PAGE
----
We have a soft spot for sheep. For many, sheep are symbolic to New Zealand culture with the rearing of sheep being the backbone of the economy for many years.

Sheep farming was established in New Zealand by the 1850s and for several decades wool accounted for more than one third of New Zealand’s exports by value, with the sheep population peaking at just over 70 million in 1982.

This number is significant when compared to New Zealand’s human population of 5 million. By 2020 sheep numbers dropped to 26 million following a decline in profitability compared to other types of farming, particularly dairy.

While also farmed as a food source, today’s article focuses on sheep wool and its environmental attributes.

Image: Tim Marshall

Wool is a natural and renewable resource and as long as our beloved sheep are eating our tasty green pastures they will always produce wool. Wool has amazing properties that make it ideal for many applications from home furnishings to underwear.

Cotton and synthetic fibres are currently the most commonly produced fibres globally, however, their performance and environmental benefits do not compare to wool.

From Wool to Yarn

The wool clip (the total yield of wool shorn during one season from the sheep) is sent to the scourers where it is cleaned and dried before being spun into yarn. The yarn is then sent to the textile manufacturer where many different processes are involved.

The yarn is wound onto dye cones to be dyed the required colours. Next the yarn is warped onto beams which are threaded through the loom, allowing the weft yarn to run across the warp and create a woven fabric.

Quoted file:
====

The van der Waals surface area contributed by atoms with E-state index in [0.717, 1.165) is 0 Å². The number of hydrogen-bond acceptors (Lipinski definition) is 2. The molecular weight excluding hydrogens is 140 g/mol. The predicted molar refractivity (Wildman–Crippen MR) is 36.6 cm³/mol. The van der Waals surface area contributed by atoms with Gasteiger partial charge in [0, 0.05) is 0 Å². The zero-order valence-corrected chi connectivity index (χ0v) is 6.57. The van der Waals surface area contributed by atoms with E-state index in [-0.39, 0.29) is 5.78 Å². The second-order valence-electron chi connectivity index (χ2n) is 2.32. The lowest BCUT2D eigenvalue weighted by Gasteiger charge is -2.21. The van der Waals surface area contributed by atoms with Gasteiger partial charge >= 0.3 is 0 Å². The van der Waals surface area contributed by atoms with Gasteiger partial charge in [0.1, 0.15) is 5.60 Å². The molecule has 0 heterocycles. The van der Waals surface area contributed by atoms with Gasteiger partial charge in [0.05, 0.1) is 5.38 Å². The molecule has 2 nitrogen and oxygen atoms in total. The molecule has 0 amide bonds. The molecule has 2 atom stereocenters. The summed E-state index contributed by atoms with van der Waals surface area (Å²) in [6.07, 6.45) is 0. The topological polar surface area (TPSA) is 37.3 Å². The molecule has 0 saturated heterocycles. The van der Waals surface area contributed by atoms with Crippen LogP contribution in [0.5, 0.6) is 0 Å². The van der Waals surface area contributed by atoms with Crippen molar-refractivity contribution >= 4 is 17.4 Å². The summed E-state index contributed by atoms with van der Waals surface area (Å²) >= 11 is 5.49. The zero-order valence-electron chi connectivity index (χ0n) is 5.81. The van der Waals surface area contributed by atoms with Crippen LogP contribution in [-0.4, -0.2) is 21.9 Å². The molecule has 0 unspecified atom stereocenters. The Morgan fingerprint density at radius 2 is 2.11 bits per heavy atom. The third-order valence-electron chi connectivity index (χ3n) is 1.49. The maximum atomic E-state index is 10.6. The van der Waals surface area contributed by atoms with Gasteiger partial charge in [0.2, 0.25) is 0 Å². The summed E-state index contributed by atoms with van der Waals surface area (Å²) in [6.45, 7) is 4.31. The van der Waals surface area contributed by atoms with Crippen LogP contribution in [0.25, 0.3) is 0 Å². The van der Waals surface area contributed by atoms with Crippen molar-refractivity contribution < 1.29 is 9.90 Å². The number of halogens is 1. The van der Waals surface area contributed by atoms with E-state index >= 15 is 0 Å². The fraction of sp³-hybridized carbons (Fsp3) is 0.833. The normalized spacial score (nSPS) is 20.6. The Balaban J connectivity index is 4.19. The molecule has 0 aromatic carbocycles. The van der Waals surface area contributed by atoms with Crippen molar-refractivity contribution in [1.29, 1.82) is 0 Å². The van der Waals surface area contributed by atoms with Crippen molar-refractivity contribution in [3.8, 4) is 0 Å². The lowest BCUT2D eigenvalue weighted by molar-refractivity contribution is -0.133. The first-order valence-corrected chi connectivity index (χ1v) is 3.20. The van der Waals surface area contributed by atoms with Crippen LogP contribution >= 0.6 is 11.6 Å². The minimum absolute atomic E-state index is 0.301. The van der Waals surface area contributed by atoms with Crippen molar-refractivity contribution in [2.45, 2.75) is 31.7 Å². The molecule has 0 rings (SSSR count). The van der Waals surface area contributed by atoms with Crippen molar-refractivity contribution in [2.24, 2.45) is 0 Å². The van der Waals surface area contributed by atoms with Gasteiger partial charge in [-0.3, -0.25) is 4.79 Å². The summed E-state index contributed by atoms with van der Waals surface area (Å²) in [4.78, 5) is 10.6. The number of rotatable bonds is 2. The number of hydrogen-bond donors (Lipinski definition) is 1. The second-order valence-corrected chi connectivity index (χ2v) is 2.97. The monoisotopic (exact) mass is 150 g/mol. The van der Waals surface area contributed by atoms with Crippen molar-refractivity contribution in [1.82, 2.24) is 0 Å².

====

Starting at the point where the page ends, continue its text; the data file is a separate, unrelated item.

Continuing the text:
The fabric is then inspected, washed, and dried. Very few chemicals are used in the processing, typically only water and heat.

Images sourced from interweave

Images sourced from interweave

Environmental Benefits of Wool

Wool is part of the natural carbon cycle. Many textiles and fibres are made from carbon-based products but only some, such as wool, are made from renewable atmospheric carbon. When wool is discarded it will naturally decompose into the earth over months or years, slowly releasing important nutrients back into the soil which fertilise the earth.

How does wool biodegrade?

All materials from animal and plant origin are able to decompose through the action of living organisms, such as fungi and bacteria.

Wool is composed of the natural protein keratin, similar to the protein that makes up human hair. When keratin is naturally broken down by microorganisms the products do not pose any environmental hazard.

How long does wool take to decompose?

Wool biodegrades readily in as little as three to four months; however, the rate varies depending on soil, climate and wool attributes.  This process releases key elements such as nitrogen, sulphur, and magnesium back to the soil, which can be utilised by growing plants.

What are the best conditions for wool to biodegrade in?